4. But the learned counsel for the appellants relied upon certain decisions in support of his contention. 'Radhakrishna Beni Prasad v. Kishore Chand Shiva Charanlal : AIR1940All24 (A) is a case arising under the Electricity Act. Under that Act, in case a licence had been revoked certain provisions laid down by Section 5 of the Act had an imperative effect, and under those provisions the licensee had the power of disposing of all lands, buildings, works, materials and plant belonging to the undertaking in any manner which he might think fit only if Clause (f) of the section applied to the case. On a construction of the provisions of the Act, the learned Judges held that the defendant in that case had a disposing power only under the provisions of Clause (f) of Section 5 and as the contingency contemplated by that clause had not arisen, he had no disposing power and therefore the undertaking was not liable to be attached. As the defendant had no disposing, power, the learned Judges rightly held that the undertaking was not liable to be attached. In -- 'Ramdass v. Bhagwat Narain Singh', : AIR1931Pat97 (B), Rowland J. has held that Section 12A, Encumbered Estates Act read with Section 60, Civil P. C. prevents a property released under Section 12 from being sold in execution of a money decree obtained against the holder of such property without the sanction of the Commissioner. On a construction of the relevant provisions the learned Judge pointed out that under the Act a proprietor had no right to sell the property extending beyond his lifetime, except with the consent of the Commissioner. Having regard to the object and express provisions of the Act, the learned Judge held that the proprietor had no disposing power. A Bench of the same Court consisting of Macpherson and Dhavle JJ. accepted the correctness of the aforesaid judgment in -- 'Khitnarain v. Sarjuseth', : AIR1931Pat364 (C) and also observed:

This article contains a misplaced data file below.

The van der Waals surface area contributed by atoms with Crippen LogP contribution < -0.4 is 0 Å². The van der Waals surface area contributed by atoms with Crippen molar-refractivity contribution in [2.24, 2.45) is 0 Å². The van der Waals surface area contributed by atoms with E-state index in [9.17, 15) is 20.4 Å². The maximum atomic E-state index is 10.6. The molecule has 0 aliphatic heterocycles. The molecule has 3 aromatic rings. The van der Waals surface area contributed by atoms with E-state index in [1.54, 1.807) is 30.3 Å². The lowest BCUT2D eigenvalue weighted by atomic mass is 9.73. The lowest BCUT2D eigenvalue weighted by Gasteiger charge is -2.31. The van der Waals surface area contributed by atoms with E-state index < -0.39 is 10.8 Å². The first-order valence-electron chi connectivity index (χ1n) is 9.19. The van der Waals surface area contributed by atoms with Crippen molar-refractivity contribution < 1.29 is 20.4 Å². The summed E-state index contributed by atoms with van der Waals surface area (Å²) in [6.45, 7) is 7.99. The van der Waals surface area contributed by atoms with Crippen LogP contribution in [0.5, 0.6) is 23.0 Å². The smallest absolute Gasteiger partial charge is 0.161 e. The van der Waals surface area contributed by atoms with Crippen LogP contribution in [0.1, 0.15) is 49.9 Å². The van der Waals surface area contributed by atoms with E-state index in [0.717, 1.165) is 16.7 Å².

'The object of the Act of 1876 is to provide for the relief of 'holders' of land in Chota Nagpur who may be in debt and whose immoveable property may be subject to mortgages, charges and liens, and the method adopted is to vest the management of the property of a holder in an officer appointed by the Commissioner and termed the manager whose function is to clear off the encumbrances after which the property is released to the holder. For reasons of public policy the property is to be saved to the holder.'